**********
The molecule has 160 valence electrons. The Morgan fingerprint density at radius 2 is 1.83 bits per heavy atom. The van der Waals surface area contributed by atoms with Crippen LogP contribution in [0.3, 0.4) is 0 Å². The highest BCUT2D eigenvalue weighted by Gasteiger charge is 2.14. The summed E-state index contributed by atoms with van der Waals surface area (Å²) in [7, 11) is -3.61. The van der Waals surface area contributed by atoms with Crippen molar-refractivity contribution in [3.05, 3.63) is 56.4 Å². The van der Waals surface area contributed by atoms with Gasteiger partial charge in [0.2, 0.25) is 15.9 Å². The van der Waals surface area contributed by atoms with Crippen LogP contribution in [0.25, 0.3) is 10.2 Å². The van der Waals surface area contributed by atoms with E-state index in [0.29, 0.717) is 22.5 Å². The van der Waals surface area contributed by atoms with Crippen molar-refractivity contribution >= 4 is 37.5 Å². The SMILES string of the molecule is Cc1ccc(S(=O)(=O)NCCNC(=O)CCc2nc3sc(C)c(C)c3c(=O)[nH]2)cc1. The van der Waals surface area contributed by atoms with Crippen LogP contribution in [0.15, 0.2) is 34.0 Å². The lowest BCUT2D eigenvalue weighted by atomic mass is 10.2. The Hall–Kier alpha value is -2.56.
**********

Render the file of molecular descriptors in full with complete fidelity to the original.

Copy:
The molecule has 160 valence electrons. The Morgan fingerprint density at radius 2 is 1.83 bits per heavy atom. The van der Waals surface area contributed by atoms with Crippen LogP contribution in [0.3, 0.4) is 0 Å². The highest BCUT2D eigenvalue weighted by Gasteiger charge is 2.14. The summed E-state index contributed by atoms with van der Waals surface area (Å²) in [7, 11) is -3.61. The van der Waals surface area contributed by atoms with Crippen molar-refractivity contribution in [3.05, 3.63) is 56.4 Å². The van der Waals surface area contributed by atoms with Gasteiger partial charge in [0.2, 0.25) is 15.9 Å². The van der Waals surface area contributed by atoms with Crippen LogP contribution in [0.25, 0.3) is 10.2 Å². The van der Waals surface area contributed by atoms with E-state index in [0.29, 0.717) is 22.5 Å². The van der Waals surface area contributed by atoms with Crippen molar-refractivity contribution >= 4 is 37.5 Å². The SMILES string of the molecule is Cc1ccc(S(=O)(=O)NCCNC(=O)CCc2nc3sc(C)c(C)c3c(=O)[nH]2)cc1. The van der Waals surface area contributed by atoms with Crippen LogP contribution in [0.15, 0.2) is 34.0 Å². The lowest BCUT2D eigenvalue weighted by atomic mass is 10.2. The Hall–Kier alpha value is -2.56.